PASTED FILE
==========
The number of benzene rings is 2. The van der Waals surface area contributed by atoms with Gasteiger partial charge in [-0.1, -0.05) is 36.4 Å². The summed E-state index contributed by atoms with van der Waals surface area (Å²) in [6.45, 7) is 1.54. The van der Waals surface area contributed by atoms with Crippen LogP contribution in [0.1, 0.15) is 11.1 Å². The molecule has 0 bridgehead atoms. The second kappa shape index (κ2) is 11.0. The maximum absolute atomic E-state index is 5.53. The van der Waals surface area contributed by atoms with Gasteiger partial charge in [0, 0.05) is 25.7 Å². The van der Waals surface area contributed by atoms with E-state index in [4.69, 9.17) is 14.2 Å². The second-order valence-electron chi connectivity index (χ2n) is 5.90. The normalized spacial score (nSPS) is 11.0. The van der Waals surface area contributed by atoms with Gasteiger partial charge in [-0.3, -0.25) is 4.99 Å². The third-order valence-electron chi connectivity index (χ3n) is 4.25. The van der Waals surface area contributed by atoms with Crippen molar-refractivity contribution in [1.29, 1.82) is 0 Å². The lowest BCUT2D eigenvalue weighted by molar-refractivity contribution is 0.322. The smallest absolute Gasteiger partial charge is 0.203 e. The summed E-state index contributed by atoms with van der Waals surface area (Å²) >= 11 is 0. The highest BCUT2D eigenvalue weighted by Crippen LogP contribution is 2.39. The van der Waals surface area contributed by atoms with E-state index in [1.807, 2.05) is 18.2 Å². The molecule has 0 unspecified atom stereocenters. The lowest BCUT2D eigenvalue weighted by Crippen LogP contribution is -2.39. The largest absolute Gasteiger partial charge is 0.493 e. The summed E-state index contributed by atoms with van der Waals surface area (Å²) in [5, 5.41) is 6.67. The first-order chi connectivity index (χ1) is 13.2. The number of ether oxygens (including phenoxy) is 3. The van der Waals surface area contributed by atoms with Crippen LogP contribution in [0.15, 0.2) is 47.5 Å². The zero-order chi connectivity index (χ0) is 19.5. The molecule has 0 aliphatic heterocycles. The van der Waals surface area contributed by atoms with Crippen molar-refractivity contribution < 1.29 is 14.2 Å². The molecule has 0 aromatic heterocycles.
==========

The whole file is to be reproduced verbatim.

The number of benzene rings is 2. The van der Waals surface area contributed by atoms with Gasteiger partial charge in [-0.1, -0.05) is 36.4 Å². The summed E-state index contributed by atoms with van der Waals surface area (Å²) in [6.45, 7) is 1.54. The van der Waals surface area contributed by atoms with Crippen LogP contribution in [0.1, 0.15) is 11.1 Å². The molecule has 0 bridgehead atoms. The second kappa shape index (κ2) is 11.0. The maximum absolute atomic E-state index is 5.53. The van der Waals surface area contributed by atoms with Gasteiger partial charge in [0, 0.05) is 25.7 Å². The van der Waals surface area contributed by atoms with E-state index in [4.69, 9.17) is 14.2 Å². The second-order valence-electron chi connectivity index (χ2n) is 5.90. The normalized spacial score (nSPS) is 11.0. The van der Waals surface area contributed by atoms with Gasteiger partial charge in [-0.3, -0.25) is 4.99 Å². The third-order valence-electron chi connectivity index (χ3n) is 4.25. The van der Waals surface area contributed by atoms with Crippen molar-refractivity contribution in [1.29, 1.82) is 0 Å². The lowest BCUT2D eigenvalue weighted by molar-refractivity contribution is 0.322. The smallest absolute Gasteiger partial charge is 0.203 e. The summed E-state index contributed by atoms with van der Waals surface area (Å²) >= 11 is 0. The highest BCUT2D eigenvalue weighted by Crippen LogP contribution is 2.39. The van der Waals surface area contributed by atoms with E-state index in [1.807, 2.05) is 18.2 Å². The molecule has 0 unspecified atom stereocenters. The lowest BCUT2D eigenvalue weighted by Crippen LogP contribution is -2.39. The largest absolute Gasteiger partial charge is 0.493 e. The summed E-state index contributed by atoms with van der Waals surface area (Å²) in [5, 5.41) is 6.67. The first-order chi connectivity index (χ1) is 13.2. The number of ether oxygens (including phenoxy) is 3. The van der Waals surface area contributed by atoms with Crippen LogP contribution in [0.15, 0.2) is 47.5 Å². The zero-order chi connectivity index (χ0) is 19.5. The molecule has 0 aliphatic heterocycles. The van der Waals surface area contributed by atoms with Crippen molar-refractivity contribution < 1.29 is 14.2 Å². The molecule has 0 aromatic heterocycles.